Here's an example using zsh (I assume it's the same using bash, but
different using tcsh or sh): [...]
This uses the <() operator. [...]
There's another, similar operator that does force it to use temp files,
but I can never remember what it is :) [...]
Just for the archives, The =() operator puts the output to a temp file
and returns the filename to the main command.  It has to wait for the
subshell to finish before running the main command, though.


Ah, thanks, I'll try to remember that this time :)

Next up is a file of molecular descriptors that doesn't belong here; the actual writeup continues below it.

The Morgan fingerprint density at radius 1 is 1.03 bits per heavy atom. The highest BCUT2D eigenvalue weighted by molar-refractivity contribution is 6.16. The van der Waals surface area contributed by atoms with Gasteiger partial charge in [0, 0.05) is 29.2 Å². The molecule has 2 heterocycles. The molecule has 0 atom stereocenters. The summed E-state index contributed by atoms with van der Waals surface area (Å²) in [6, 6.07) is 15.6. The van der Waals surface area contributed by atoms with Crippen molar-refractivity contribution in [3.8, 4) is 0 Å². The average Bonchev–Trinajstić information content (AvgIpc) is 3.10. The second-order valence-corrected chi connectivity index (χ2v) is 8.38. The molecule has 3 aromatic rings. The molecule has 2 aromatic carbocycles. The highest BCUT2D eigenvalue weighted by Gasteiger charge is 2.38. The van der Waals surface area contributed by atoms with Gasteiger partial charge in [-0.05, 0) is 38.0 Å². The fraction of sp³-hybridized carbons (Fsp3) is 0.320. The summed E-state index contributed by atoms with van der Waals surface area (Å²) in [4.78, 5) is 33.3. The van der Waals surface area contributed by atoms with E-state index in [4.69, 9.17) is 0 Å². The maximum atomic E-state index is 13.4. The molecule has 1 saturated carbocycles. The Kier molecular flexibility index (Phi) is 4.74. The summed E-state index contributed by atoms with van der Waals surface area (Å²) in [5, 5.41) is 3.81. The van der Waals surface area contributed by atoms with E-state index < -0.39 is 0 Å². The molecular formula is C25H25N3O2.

Note that the =() operator, because it uses regular files, doesn't have the issue that some programs won't know how to deal with it (that is, because they are regular files, they support things like fseek() etc). The downside, as Dan said, is that the entire command line isn't executed until all of the subshells within =() operators complete (so the example I gave could take a long time to have any output). Also note that the =() operator will put its temp files in / tmp by default (unless you set your shell to put them elsewhere), so if you have a command with a lot of output, make sure that your /tmp can take all of it.

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